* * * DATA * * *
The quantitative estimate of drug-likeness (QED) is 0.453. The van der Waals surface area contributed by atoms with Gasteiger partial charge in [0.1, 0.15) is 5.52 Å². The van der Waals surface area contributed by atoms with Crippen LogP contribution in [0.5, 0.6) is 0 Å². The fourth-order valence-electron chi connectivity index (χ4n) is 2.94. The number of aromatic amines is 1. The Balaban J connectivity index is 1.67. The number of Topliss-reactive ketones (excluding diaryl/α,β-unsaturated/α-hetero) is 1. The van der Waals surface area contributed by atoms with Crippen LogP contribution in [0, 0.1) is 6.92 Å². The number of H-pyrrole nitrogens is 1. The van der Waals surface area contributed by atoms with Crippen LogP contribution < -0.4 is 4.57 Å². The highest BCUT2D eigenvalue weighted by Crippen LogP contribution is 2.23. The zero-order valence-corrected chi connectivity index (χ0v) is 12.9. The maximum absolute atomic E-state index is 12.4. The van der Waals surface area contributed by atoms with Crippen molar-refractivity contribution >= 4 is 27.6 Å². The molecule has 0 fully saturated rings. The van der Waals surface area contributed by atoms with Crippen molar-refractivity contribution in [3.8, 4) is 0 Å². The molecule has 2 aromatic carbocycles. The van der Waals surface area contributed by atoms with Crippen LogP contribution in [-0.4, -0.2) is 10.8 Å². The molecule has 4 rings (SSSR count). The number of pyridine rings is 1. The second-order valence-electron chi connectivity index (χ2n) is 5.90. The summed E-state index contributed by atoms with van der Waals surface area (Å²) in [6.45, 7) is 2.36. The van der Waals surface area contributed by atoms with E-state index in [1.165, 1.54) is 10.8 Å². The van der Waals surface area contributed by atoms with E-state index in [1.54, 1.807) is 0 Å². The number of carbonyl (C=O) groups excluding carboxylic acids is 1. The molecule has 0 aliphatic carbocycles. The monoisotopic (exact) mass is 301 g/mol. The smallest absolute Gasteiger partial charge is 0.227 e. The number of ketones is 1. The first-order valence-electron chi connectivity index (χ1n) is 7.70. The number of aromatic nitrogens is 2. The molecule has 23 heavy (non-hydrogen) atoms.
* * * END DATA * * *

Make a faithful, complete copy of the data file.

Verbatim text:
The quantitative estimate of drug-likeness (QED) is 0.453. The van der Waals surface area contributed by atoms with Gasteiger partial charge in [0.1, 0.15) is 5.52 Å². The van der Waals surface area contributed by atoms with Crippen LogP contribution in [0.5, 0.6) is 0 Å². The fourth-order valence-electron chi connectivity index (χ4n) is 2.94. The number of aromatic amines is 1. The Balaban J connectivity index is 1.67. The number of Topliss-reactive ketones (excluding diaryl/α,β-unsaturated/α-hetero) is 1. The van der Waals surface area contributed by atoms with Crippen LogP contribution in [0, 0.1) is 6.92 Å². The number of H-pyrrole nitrogens is 1. The van der Waals surface area contributed by atoms with Crippen LogP contribution < -0.4 is 4.57 Å². The highest BCUT2D eigenvalue weighted by Crippen LogP contribution is 2.23. The zero-order valence-corrected chi connectivity index (χ0v) is 12.9. The maximum absolute atomic E-state index is 12.4. The van der Waals surface area contributed by atoms with Crippen molar-refractivity contribution >= 4 is 27.6 Å². The molecule has 0 fully saturated rings. The van der Waals surface area contributed by atoms with Crippen molar-refractivity contribution in [3.8, 4) is 0 Å². The molecule has 2 aromatic carbocycles. The van der Waals surface area contributed by atoms with Crippen LogP contribution in [-0.4, -0.2) is 10.8 Å². The molecule has 4 rings (SSSR count). The number of pyridine rings is 1. The second-order valence-electron chi connectivity index (χ2n) is 5.90. The summed E-state index contributed by atoms with van der Waals surface area (Å²) in [6.45, 7) is 2.36. The van der Waals surface area contributed by atoms with E-state index in [1.165, 1.54) is 10.8 Å². The van der Waals surface area contributed by atoms with E-state index in [1.54, 1.807) is 0 Å². The number of carbonyl (C=O) groups excluding carboxylic acids is 1. The molecule has 0 aliphatic carbocycles. The monoisotopic (exact) mass is 301 g/mol. The smallest absolute Gasteiger partial charge is 0.227 e. The number of ketones is 1. The first-order valence-electron chi connectivity index (χ1n) is 7.70. The number of aromatic nitrogens is 2. The molecule has 23 heavy (non-hydrogen) atoms.